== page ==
PIIGS yields also remain stable -- again, without direct central bank intervention. Spanish and Italian yields ticked higher when Portugal's government nearly fell apart in early July, but they've stabilized since, helping Italy and Spain continue muddling through.
Yet investors still fear either or both of these nations will need a full bailout. They see rising debt-to-GDP as automatically bearish, ignoring what really matters: that both nations can continue getting needed financing on primary markets at affordable-ish rates.
Global investors should see this and feel some relief. Not only is the eurozone increasingly unlikely to collapse or pull the entire world into recession, but it's becoming a more stable end market for firms globally.
That's positive for corporate revenues worldwide -- and for stocks. This fundamental tailwind should be joined by a sentiment tailwind as investors realize their continued fears over Spain and Italy are overwrought.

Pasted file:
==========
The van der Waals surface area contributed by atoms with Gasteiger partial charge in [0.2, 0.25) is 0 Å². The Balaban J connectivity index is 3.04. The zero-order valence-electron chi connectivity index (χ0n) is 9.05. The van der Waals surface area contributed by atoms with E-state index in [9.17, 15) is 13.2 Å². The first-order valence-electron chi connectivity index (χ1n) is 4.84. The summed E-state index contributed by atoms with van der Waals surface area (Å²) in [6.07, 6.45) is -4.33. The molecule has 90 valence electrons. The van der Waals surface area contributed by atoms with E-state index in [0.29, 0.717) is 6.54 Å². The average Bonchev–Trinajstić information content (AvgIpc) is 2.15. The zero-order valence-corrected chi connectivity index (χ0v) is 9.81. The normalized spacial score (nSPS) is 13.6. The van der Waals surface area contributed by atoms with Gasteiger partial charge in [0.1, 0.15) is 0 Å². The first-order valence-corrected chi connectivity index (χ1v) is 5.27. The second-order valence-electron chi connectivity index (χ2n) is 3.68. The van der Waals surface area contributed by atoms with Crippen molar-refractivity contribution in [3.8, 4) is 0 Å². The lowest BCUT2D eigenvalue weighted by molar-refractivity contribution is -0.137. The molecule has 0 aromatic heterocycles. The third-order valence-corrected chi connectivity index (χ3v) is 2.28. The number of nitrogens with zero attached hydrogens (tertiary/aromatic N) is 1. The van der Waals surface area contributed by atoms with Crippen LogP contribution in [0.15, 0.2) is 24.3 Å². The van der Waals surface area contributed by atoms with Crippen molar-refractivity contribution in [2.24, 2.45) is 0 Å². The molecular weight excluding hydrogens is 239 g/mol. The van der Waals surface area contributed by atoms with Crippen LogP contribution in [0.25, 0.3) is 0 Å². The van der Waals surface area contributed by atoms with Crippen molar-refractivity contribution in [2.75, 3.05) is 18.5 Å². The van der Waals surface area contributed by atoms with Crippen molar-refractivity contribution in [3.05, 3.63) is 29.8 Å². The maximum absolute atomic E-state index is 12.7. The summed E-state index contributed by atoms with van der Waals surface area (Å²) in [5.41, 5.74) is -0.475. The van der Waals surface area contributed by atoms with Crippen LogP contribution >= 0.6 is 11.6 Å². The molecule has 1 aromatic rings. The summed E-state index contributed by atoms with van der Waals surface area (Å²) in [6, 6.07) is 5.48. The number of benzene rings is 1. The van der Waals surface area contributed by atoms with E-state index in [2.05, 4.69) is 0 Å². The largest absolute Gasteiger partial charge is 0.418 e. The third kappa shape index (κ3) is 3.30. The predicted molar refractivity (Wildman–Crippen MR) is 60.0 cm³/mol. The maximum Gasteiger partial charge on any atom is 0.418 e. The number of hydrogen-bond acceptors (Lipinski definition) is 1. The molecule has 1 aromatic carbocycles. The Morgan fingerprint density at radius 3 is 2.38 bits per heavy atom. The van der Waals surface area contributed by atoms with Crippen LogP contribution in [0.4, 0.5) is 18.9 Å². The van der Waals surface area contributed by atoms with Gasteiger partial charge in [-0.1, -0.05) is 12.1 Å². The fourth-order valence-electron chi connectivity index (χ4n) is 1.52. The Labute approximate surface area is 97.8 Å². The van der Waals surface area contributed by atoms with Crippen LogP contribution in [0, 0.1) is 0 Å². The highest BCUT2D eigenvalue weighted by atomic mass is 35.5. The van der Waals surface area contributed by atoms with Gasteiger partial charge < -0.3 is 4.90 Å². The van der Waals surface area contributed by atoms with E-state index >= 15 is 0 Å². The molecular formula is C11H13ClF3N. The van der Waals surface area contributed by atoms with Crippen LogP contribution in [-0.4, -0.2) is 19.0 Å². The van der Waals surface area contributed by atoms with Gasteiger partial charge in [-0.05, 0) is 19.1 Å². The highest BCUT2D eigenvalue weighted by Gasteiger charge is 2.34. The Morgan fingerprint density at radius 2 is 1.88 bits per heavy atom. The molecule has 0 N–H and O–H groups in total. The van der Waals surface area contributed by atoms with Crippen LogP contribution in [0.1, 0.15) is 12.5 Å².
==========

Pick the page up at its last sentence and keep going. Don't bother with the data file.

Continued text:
This won't happen overnight. But over time, as more investors realize the eurozone won't have to spend tens of billions to euros to bail out two of its largest economies, and as they take more notice of the economic recovery, stocks should get a lift.
This article is commentary by an independent contributor, separate from TheStreet's regular news coverage.
This article constitutes the views, opinions, analyses and commentary of Fisher Investments as of August 2013 and should not be regarded as personal investment advice. No assurances are made Fisher Investments will continue to hold these views, which may change at any time without notice. In addition, no assurances are made regarding the accuracy of any forecast made herein. Past performance is no guarantee of future results. A risk of loss is involved with investments in stock markets.